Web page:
While the City Council may not have debated the specific selection of one exclusive "iconic" New York City taxicab, it certainly expressed a generally robust interest in the field through both its discussion and legislation of clean air and accessible taxicabs. As such, it is the province of the City Council, rather than the TLC, to make a policy decision that New York City should have one taxicab that is a hybrid, clean air and/or an accessible vehicle. (Boreali at 13).
Furthermore, the TLC balanced between competing concerns of consumer comfort, cost and [*8]the need to increase the number of hybrid, clean-air and accessible taxicabs in the Revised Taxi of Tomorrow Rules. Instead of selecting an iconic New York City taxicab that is a purpose-built hybrid, clean air and/or accessible vehicle, the TLC balanced the above concerns and acted solely on its own ideas of sound policy. (Id. at 12).
Accordingly, it is
ORDERED, that the motion of Nissan Taxi Marketing N.A. LLC and Nissan North America, Inc. to intervene is granted; and it is further
ORDERED, ADJUDGED and DECLARED, that the petition is granted and the revisions and amendments to Title 35 of the Rules of the City of New York which mandated the Nissan NV200 as New York City Official Taxicab Vehicle otherwise dubbed the Taxi of Tomorrow to be effective as of October 2013 ("the Revised Taxi of Tomorrow Rules") are invalid as it violated the separation of powers doctrine and the TLC exceeded its authority.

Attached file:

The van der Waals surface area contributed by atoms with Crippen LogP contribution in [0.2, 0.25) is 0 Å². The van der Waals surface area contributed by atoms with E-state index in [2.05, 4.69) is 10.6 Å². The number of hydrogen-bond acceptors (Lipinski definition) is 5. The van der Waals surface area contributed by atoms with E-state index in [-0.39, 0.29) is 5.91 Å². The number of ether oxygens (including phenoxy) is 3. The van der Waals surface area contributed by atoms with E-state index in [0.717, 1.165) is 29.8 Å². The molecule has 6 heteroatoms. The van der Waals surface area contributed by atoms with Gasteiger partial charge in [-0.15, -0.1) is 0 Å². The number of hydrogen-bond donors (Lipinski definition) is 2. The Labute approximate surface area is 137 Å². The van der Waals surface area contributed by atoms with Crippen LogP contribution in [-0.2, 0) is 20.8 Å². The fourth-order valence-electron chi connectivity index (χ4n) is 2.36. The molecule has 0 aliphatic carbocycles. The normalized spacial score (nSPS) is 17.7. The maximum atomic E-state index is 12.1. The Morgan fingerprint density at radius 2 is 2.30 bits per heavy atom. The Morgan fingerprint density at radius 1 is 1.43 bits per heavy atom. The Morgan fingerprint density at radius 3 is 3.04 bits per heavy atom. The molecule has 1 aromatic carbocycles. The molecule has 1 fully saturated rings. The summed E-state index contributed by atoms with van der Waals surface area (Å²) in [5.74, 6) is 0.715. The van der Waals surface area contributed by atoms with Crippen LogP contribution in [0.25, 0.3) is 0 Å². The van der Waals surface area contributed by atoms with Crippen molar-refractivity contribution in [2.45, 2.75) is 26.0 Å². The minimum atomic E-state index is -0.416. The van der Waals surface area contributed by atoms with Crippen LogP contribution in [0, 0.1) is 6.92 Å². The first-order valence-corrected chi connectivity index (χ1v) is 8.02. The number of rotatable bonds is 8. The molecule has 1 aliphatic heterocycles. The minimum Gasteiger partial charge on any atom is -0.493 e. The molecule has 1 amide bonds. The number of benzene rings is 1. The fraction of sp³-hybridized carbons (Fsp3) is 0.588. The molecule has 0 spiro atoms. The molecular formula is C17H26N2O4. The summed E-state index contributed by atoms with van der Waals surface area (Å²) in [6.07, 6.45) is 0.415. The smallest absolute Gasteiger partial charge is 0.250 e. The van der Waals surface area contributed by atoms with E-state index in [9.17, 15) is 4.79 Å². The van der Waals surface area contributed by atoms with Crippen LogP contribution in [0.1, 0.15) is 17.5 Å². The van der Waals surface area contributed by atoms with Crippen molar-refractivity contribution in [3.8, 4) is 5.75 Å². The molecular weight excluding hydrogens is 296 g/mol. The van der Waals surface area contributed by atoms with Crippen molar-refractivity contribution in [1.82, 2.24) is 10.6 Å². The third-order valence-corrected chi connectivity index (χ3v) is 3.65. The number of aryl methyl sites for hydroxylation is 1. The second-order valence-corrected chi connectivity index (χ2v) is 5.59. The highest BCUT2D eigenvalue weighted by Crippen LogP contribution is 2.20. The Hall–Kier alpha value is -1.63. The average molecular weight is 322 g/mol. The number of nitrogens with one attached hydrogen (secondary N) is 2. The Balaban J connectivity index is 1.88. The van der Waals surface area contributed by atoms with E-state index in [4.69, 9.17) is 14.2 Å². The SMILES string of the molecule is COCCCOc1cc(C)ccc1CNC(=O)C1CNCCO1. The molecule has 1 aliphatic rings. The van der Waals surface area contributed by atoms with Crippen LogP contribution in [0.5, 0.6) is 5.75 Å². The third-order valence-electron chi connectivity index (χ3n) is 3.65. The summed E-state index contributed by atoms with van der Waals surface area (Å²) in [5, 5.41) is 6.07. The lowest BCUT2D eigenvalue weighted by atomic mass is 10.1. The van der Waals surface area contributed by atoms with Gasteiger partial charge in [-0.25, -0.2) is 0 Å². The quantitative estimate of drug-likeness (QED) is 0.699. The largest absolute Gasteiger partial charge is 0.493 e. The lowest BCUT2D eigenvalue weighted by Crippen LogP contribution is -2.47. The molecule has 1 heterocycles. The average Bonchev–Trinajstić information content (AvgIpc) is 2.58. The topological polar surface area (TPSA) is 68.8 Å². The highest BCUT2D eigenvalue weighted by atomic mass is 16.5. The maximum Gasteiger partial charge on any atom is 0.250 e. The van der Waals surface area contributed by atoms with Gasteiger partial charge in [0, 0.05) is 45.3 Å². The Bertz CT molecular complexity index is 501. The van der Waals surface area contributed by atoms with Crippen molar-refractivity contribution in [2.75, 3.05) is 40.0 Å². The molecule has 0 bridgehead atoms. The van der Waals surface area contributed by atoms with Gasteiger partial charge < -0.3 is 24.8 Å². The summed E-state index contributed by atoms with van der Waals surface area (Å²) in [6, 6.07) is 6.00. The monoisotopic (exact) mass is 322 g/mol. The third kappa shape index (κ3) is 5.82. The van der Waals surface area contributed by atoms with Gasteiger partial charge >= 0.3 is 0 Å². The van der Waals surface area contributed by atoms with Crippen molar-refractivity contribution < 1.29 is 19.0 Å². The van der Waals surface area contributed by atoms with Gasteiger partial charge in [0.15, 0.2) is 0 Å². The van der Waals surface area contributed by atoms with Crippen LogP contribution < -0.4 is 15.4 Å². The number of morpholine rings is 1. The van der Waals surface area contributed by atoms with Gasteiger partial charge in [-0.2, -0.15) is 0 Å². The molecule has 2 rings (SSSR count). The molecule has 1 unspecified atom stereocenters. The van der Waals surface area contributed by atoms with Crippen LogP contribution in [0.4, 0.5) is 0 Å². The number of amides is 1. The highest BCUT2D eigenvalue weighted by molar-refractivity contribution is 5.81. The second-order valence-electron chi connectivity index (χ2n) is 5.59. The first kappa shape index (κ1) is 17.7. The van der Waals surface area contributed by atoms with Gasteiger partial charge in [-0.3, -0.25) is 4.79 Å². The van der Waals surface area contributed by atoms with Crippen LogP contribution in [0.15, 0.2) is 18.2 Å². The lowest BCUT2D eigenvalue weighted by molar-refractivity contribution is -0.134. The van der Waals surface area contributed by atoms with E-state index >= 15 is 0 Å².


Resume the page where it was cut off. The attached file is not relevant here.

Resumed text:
The foregoing constitutes the decision and order of this Court. Courtesy copies of this decision and order have been sent to counsel for the parties.
E N T E R :
Dated:October 8, 2013
New York, New YorkHon. Shlomo S. Hagler, J.S.C.
Footnote 1:This Court has not and will not express any personal opinion as to the desirability or undesirability of the Nissan NV200 as the New York City official taxicab, and will only decide the legal issues set forth herein.
Footnote 2:See, Committee for Taxi Safety, Inc. v City of New York, 40 Misc 3d 930 (Sup Ct, NY County 2013) (Moulton, J.).
Footnote 3:The TLC's argument that this case stands for the proposition that it has the general authority to contract for medallion owners is misplaced as the TTS system was more limited in scope and fit more narrowly within the TLC's regulatory authority. Moreover, the federal court never delved into whether the TLC's authority coincided with its enabling statute or whether it had the power to contract for a particular vendor for the TTS system. The thrust of the decision dealt primarily with whether the rule violated federal protections and constituted "a deprivation of [Plaintiffs'] property without due process in violation of the Fourth, Fifth, and Fourteenth Amendments . . ."
Footnote 4:This Court is aware of General City Law § 20(1) and Article 5-A of the General Municipal Law which merely provide the general authority for municipalities to enter into contracts on their own behalf, and not for third parties. Similarly, the New York City Charter §§ 310, 317 and 321 concern procurement of goods or services to be paid out of New York City funds. The above statutes do not authorize the City of New York to contract for a third party with third party funding.
Footnote 5:The mandated public hearing on the Revised Taxi of Tomorrow Rules is not a substitute for such input and negotiations.
Footnote 6:While this Court is mindful that such implementation of standards may possibly result in medallion owners selecting one vehicle, that has never occurred since the creation of the TLC in 1971. Even if that eventuality could possibly occur, that may be a legitimate exercise of TLC's rule-making authority.